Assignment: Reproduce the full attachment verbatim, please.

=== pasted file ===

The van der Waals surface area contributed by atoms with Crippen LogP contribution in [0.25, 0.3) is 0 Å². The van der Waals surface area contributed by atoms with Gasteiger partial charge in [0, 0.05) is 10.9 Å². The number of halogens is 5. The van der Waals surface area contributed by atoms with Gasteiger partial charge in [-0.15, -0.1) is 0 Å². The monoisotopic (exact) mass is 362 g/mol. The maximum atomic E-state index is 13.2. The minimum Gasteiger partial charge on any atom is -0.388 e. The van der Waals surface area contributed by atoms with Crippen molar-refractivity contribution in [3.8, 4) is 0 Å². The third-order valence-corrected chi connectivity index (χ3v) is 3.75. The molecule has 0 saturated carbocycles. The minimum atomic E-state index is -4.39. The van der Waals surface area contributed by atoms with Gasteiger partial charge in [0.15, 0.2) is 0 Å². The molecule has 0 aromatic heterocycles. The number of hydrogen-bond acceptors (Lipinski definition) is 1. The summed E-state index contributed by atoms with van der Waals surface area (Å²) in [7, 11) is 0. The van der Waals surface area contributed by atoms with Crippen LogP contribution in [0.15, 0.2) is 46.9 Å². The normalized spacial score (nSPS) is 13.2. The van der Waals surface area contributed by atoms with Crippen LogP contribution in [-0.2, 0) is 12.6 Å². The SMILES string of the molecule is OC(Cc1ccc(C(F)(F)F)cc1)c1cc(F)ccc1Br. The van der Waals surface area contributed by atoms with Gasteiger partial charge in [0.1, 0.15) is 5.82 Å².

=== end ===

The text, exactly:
The van der Waals surface area contributed by atoms with Crippen LogP contribution in [0.25, 0.3) is 0 Å². The van der Waals surface area contributed by atoms with Gasteiger partial charge in [0, 0.05) is 10.9 Å². The number of halogens is 5. The van der Waals surface area contributed by atoms with Gasteiger partial charge in [-0.15, -0.1) is 0 Å². The monoisotopic (exact) mass is 362 g/mol. The maximum atomic E-state index is 13.2. The minimum Gasteiger partial charge on any atom is -0.388 e. The van der Waals surface area contributed by atoms with Crippen molar-refractivity contribution in [3.8, 4) is 0 Å². The third-order valence-corrected chi connectivity index (χ3v) is 3.75. The molecule has 0 saturated carbocycles. The minimum atomic E-state index is -4.39. The van der Waals surface area contributed by atoms with Gasteiger partial charge in [0.15, 0.2) is 0 Å². The molecule has 0 aromatic heterocycles. The number of hydrogen-bond acceptors (Lipinski definition) is 1. The summed E-state index contributed by atoms with van der Waals surface area (Å²) in [7, 11) is 0. The van der Waals surface area contributed by atoms with Crippen LogP contribution in [0.15, 0.2) is 46.9 Å². The normalized spacial score (nSPS) is 13.2. The van der Waals surface area contributed by atoms with Crippen LogP contribution in [-0.2, 0) is 12.6 Å². The SMILES string of the molecule is OC(Cc1ccc(C(F)(F)F)cc1)c1cc(F)ccc1Br. The van der Waals surface area contributed by atoms with Gasteiger partial charge in [0.1, 0.15) is 5.82 Å².